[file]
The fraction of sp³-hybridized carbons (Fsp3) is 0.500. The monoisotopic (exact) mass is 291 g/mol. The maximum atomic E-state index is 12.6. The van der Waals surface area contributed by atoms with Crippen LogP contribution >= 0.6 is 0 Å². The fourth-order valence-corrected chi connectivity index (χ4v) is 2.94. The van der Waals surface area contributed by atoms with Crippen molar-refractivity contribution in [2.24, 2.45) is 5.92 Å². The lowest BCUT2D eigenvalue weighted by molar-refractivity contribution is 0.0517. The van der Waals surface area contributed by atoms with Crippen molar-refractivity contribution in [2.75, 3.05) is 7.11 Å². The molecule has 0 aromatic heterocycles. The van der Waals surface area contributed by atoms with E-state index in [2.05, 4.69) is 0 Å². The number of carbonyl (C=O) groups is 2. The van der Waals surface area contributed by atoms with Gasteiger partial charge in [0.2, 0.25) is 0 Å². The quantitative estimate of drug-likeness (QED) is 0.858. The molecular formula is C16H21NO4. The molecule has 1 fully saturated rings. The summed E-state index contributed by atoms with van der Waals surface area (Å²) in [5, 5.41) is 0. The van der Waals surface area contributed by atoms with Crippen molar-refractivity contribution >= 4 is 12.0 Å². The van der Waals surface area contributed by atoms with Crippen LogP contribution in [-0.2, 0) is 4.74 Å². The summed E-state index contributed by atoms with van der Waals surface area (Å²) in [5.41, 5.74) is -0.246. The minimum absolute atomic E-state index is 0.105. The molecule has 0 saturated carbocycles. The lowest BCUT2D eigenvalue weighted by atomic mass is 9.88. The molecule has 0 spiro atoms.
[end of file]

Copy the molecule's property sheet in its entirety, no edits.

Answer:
The fraction of sp³-hybridized carbons (Fsp3) is 0.500. The monoisotopic (exact) mass is 291 g/mol. The maximum atomic E-state index is 12.6. The van der Waals surface area contributed by atoms with Crippen LogP contribution >= 0.6 is 0 Å². The fourth-order valence-corrected chi connectivity index (χ4v) is 2.94. The van der Waals surface area contributed by atoms with Crippen molar-refractivity contribution in [2.24, 2.45) is 5.92 Å². The lowest BCUT2D eigenvalue weighted by molar-refractivity contribution is 0.0517. The van der Waals surface area contributed by atoms with Crippen molar-refractivity contribution in [2.75, 3.05) is 7.11 Å². The molecule has 0 aromatic heterocycles. The van der Waals surface area contributed by atoms with E-state index in [2.05, 4.69) is 0 Å². The number of carbonyl (C=O) groups is 2. The van der Waals surface area contributed by atoms with Gasteiger partial charge in [0.2, 0.25) is 0 Å². The quantitative estimate of drug-likeness (QED) is 0.858. The molecular formula is C16H21NO4. The molecule has 1 fully saturated rings. The summed E-state index contributed by atoms with van der Waals surface area (Å²) in [5, 5.41) is 0. The van der Waals surface area contributed by atoms with Crippen molar-refractivity contribution >= 4 is 12.0 Å². The van der Waals surface area contributed by atoms with Crippen LogP contribution in [-0.2, 0) is 4.74 Å². The summed E-state index contributed by atoms with van der Waals surface area (Å²) in [5.41, 5.74) is -0.246. The minimum absolute atomic E-state index is 0.105. The molecule has 0 saturated carbocycles. The lowest BCUT2D eigenvalue weighted by atomic mass is 9.88. The molecule has 0 spiro atoms.